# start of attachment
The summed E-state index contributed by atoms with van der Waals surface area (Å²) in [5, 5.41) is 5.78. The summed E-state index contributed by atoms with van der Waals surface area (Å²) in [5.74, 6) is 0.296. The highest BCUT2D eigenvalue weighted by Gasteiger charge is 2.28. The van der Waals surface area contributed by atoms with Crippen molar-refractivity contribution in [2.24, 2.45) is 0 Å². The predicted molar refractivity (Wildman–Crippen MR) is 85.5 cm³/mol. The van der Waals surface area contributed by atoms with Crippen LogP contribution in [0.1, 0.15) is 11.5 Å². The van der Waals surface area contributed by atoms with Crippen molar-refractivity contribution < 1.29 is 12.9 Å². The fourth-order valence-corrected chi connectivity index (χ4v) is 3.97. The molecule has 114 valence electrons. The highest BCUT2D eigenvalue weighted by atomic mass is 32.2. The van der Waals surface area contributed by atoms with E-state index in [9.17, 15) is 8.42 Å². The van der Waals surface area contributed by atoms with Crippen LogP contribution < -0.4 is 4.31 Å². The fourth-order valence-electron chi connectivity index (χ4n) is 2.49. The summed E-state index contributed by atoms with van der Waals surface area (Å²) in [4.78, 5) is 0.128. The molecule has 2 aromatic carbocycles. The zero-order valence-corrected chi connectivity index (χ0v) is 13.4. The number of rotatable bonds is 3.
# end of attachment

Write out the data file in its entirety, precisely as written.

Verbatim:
The summed E-state index contributed by atoms with van der Waals surface area (Å²) in [5, 5.41) is 5.78. The summed E-state index contributed by atoms with van der Waals surface area (Å²) in [5.74, 6) is 0.296. The highest BCUT2D eigenvalue weighted by Gasteiger charge is 2.28. The van der Waals surface area contributed by atoms with Crippen molar-refractivity contribution in [2.24, 2.45) is 0 Å². The predicted molar refractivity (Wildman–Crippen MR) is 85.5 cm³/mol. The van der Waals surface area contributed by atoms with Crippen LogP contribution in [0.1, 0.15) is 11.5 Å². The van der Waals surface area contributed by atoms with Crippen molar-refractivity contribution < 1.29 is 12.9 Å². The fourth-order valence-corrected chi connectivity index (χ4v) is 3.97. The molecule has 114 valence electrons. The highest BCUT2D eigenvalue weighted by atomic mass is 32.2. The van der Waals surface area contributed by atoms with E-state index in [9.17, 15) is 8.42 Å². The van der Waals surface area contributed by atoms with Crippen LogP contribution < -0.4 is 4.31 Å². The fourth-order valence-electron chi connectivity index (χ4n) is 2.49. The summed E-state index contributed by atoms with van der Waals surface area (Å²) in [4.78, 5) is 0.128. The molecule has 2 aromatic carbocycles. The zero-order valence-corrected chi connectivity index (χ0v) is 13.4. The number of rotatable bonds is 3.